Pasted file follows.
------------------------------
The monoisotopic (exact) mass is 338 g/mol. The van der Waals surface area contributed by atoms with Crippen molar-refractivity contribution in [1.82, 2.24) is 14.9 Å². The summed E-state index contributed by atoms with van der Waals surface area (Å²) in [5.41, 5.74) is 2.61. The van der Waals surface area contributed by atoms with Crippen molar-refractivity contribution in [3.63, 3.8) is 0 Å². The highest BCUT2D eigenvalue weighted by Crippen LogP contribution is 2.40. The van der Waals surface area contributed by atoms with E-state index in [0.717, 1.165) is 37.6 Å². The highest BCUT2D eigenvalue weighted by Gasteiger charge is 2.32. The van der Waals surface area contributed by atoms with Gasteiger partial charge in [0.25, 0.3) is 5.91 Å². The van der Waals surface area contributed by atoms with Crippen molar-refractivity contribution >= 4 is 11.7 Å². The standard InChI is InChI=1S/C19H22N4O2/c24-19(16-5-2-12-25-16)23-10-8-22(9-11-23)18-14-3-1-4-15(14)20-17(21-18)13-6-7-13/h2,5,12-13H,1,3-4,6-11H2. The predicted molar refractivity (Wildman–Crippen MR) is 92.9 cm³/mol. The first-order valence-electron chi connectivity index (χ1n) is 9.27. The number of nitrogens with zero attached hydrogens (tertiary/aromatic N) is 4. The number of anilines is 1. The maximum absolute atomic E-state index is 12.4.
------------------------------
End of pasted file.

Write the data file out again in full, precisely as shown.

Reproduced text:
The monoisotopic (exact) mass is 338 g/mol. The van der Waals surface area contributed by atoms with Crippen molar-refractivity contribution in [1.82, 2.24) is 14.9 Å². The summed E-state index contributed by atoms with van der Waals surface area (Å²) in [5.41, 5.74) is 2.61. The van der Waals surface area contributed by atoms with Crippen molar-refractivity contribution in [3.63, 3.8) is 0 Å². The highest BCUT2D eigenvalue weighted by Crippen LogP contribution is 2.40. The van der Waals surface area contributed by atoms with E-state index in [0.717, 1.165) is 37.6 Å². The highest BCUT2D eigenvalue weighted by Gasteiger charge is 2.32. The van der Waals surface area contributed by atoms with Gasteiger partial charge in [0.25, 0.3) is 5.91 Å². The van der Waals surface area contributed by atoms with Crippen molar-refractivity contribution >= 4 is 11.7 Å². The standard InChI is InChI=1S/C19H22N4O2/c24-19(16-5-2-12-25-16)23-10-8-22(9-11-23)18-14-3-1-4-15(14)20-17(21-18)13-6-7-13/h2,5,12-13H,1,3-4,6-11H2. The predicted molar refractivity (Wildman–Crippen MR) is 92.9 cm³/mol. The first-order valence-electron chi connectivity index (χ1n) is 9.27. The number of nitrogens with zero attached hydrogens (tertiary/aromatic N) is 4. The number of anilines is 1. The maximum absolute atomic E-state index is 12.4.